Perhaps this video will help inspire you! If you're an American citizen living abroad don't forget to vote in the Global Democratic Primary starting on Tuesday. If you didn't register to vote online, you can still vote in person at voting centers in 33 countries. Click here for the full list. 22 delegates representing Democrats living overseas are at stake, and in this primary, every single delegate counts.
I hope you'll vote for Obama. He can make us proud to be an American once again in ways that I don't think Clinton will be able to do - though I'll take her over McCain any day. Obama's election would prove that despite my country's considerable hypocrisy, the American dream and the values we claim to espouse actually can mean something real.
As many people have pointed out, last week's debate in L.A. showed that Clinton and Obama are extremely close on policy substance. But what they represent as people ends up being quite important in terms of where the United States is headed in the future. Obama represents a generational shift and a new direction for the country, and I really do think he will inspire a new generation to feel that they can make a difference in public affairs to a much greater extent than Clinton can; Clinton represents dynastic politics, back-to-the-90s-with-Bill-back-in-the-white-house, and a much more familiar form of democrat vs. republican partisanship. But don't just take it from me. Andrew Sullivan has an excellent essay on today's Times of London arguing why Obama is the best candidate. On the Huffington Post, Sherman Yellen explains how his family is split down the middle, and why he's voting for Obama despite his strong admiration for Clinton. Dave Winer wrote a couple of great posts last month about how the Clintons have thoroughly turned him off. My former Berkman colleague David Weinberger recently wrote this eloquent endorsement after Edwards dropped out:
I have to look back to being a high school kid handing out leaflets for Bobby Kennedy to find the same sense of hope that Obama inspires in me. In part, I think, it’s the pure youth of the candidate. My generation had its chance and produced Bill Clinton and He Who Needs Forgetting. Time for us to pass on the baton, as quickly as possibly. And, in part it’s the sense of common cause, common enthusiasm, and common hope across this country’s class and race lines. It’s awe-inspiring and oh so best-of-America to be out in streets dappled with so many colors.
Then there’s this: With McCain the likely Republican candidate, it’ll be character vs. character. And in that matchup, Obama is by far the Democrats’ best choice.
Here are the final three paragraphs of the Los Angeles Times' endorsement of Obama, which I hope will convince you if you're still on the fence:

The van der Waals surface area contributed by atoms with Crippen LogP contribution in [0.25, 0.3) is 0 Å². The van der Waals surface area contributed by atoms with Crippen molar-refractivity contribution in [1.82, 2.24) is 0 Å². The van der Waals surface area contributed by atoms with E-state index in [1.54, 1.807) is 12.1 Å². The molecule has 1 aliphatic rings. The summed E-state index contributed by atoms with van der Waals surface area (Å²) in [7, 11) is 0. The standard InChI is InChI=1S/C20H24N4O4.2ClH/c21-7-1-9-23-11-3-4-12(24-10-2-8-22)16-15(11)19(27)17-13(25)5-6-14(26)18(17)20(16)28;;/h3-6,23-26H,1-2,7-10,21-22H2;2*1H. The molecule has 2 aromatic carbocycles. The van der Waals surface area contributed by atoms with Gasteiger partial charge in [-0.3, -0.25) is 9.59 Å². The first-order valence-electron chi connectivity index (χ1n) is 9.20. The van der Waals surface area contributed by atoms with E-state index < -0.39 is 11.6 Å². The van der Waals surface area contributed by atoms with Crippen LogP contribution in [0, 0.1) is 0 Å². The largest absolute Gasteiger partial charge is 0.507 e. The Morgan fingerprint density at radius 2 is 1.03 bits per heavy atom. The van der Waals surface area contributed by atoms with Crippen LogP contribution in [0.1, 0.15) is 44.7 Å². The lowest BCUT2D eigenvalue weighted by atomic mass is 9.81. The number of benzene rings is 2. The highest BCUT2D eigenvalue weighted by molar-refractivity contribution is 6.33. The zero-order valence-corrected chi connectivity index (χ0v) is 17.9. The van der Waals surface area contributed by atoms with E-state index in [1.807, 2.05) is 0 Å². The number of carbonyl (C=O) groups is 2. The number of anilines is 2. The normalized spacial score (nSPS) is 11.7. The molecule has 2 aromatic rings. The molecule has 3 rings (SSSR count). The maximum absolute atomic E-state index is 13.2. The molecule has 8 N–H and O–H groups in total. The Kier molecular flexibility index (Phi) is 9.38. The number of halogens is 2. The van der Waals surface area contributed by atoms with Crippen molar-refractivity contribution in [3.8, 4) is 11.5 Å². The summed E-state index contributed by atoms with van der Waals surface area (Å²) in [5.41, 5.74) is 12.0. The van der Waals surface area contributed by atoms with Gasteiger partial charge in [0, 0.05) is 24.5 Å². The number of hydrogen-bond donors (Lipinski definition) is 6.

Clinton's return to the White House that she occupied for eight years as first lady would resurrect some of the triumph and argument of that era. Yes, Bill Clinton's presidency was a period of growth and opportunity, and Democrats are justly nostalgic for it. But it also was a time of withering political fire, as the former president's recent comments on the campaign trail reminded the nation. Hillary Clinton's election also would drag into a third decade the post-Reagan political duel between two families, the Bushes and the Clintons. Obama is correct: It is time to turn the page.
An Obama presidency would present, as a distinctly American face, a man of African descent, born in the nation's youngest state, with a childhood spent partly in Asia, among Muslims. No public relations campaign could do more than Obama's mere presence in the White House to defuse anti-American passion around the world, nor could any political experience surpass Obama's life story in preparing a president to understand the American character. His candidacy offers Democrats the best hope of leading America into the future, and gives Californians the opportunity to cast their most exciting and consequential ballot in a generation.
In the language of metaphor, Clinton is an essay, solid and reasoned; Obama is a poem, lyric and filled with possibility. Clinton would be a valuable and competent executive, but Obama matches her in substance and adds something that the nation has been missing far too long -- a sense of aspiration.
If you're in Hong Kong, come vote at Dublin Jack's in Central on Tuesday night from 6-9pm A group of Obama supporters (myself included) will be there. There will be two more opportunities to vote in person: the Flying Pan on Sunday Feb.10 from 4-6pm, and again at Dublin Jack's on Tuesday Feb. 12 from 6-9. More info here.